Trimetrexate glucuronate is no longer available in the U.S. If you are currently receiving trimetrexate glucuronate, you should call your doctor to discuss switching to another treatment.
It is important to remember to take trimetrexate with leucovorin as directed by your doctor. If you miss a dose, take it as soon as you remember. If it is almost time for the next dose, skip the missed dose and continue with your regular dosing schedule. Call your doctor if you miss a dose.
Your doctor has ordered the drug trimetrexate to help treat your illness. The drug can be given by injection into a vein.
infections caused by the bacteria Pneumocystis carinii in patients that do not have a fully functioning immune system
This medication is sometimes prescribed for other uses; ask your doctor or pharmacist for more information.
Trimetrexate resembles a normal nutrient needed for cell growth. The Pneumocystis bacteria and cancer cells take in trimetrexate, which then interferes with their growth. You also will be given the drug leucovorin with each trimetrexate treatment. Leucovorin replaces the same needed nutrient in normal cells. Pneumocystis bacteria and cancer cells cannot use leucovorin. Take leucovorin exactly as prescribed by your doctor.
loss of appetite or weight
painful urination or red urine
black, tarry stools
unusual bruising or bleeding
shortness of breath
yellowing of the skin or eyes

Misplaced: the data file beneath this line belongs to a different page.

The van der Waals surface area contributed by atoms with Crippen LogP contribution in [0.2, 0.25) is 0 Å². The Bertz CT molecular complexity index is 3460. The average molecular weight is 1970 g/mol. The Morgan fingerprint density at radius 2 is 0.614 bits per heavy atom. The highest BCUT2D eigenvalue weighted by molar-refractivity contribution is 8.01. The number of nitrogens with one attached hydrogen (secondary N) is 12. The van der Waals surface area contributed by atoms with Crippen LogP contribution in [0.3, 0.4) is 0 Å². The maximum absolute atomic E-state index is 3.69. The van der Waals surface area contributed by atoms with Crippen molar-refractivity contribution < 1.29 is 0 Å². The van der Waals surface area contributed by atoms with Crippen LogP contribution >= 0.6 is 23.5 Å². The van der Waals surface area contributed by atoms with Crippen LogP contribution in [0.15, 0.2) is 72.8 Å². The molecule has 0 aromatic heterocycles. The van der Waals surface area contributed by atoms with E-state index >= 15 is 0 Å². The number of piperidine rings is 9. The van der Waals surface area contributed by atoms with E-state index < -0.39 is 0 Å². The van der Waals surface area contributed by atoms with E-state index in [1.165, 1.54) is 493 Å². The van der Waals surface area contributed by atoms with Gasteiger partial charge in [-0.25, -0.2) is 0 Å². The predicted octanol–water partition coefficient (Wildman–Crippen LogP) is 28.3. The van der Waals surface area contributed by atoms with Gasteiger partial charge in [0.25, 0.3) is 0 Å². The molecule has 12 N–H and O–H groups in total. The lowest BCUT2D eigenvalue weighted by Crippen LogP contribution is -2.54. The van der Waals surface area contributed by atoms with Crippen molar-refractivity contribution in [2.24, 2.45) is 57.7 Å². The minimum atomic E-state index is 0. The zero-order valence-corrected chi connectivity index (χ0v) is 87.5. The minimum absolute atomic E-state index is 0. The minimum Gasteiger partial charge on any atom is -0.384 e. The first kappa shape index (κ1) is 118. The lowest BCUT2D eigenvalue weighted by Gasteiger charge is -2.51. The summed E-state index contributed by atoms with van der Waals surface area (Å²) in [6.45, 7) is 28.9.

If you experience a serious side effect, you or your doctor may send a report to the Food and Drug Administration's (FDA) MedWatch Adverse Event Reporting program online [at http://www.fda.gov/Safety/MedWatch] or by phone [1-800-332-1088].
In case of overdose, call your local poison control center at 1-800-222-1222. If the victim has collapsed or is not breathing, call local emergency services at 911.
The most common side effect of trimetrexate is a decrease in the number of blood cells. Your doctor may order tests before, during, and after your treatment to see if your blood cells are affected by the drug.
It is important for you to keep a written list of all of the prescription and nonprescription (over-the-counter) medicines you are taking, as well as any products such as vitamins, minerals, or other dietary supplements. You should bring this list with you each time you visit a doctor or if you are admitted to a hospital. It is also important information to carry with you in case of emergencies.
Last Reviewed - 09/01/2010
AHFS® Consumer Medication Information. © Copyright, 2013. The American Society of Health-System Pharmacists, Inc., 7272 Wisconsin Avenue, Bethesda, Maryland. All Rights Reserved. Duplication for commercial use must be authorized by ASHP.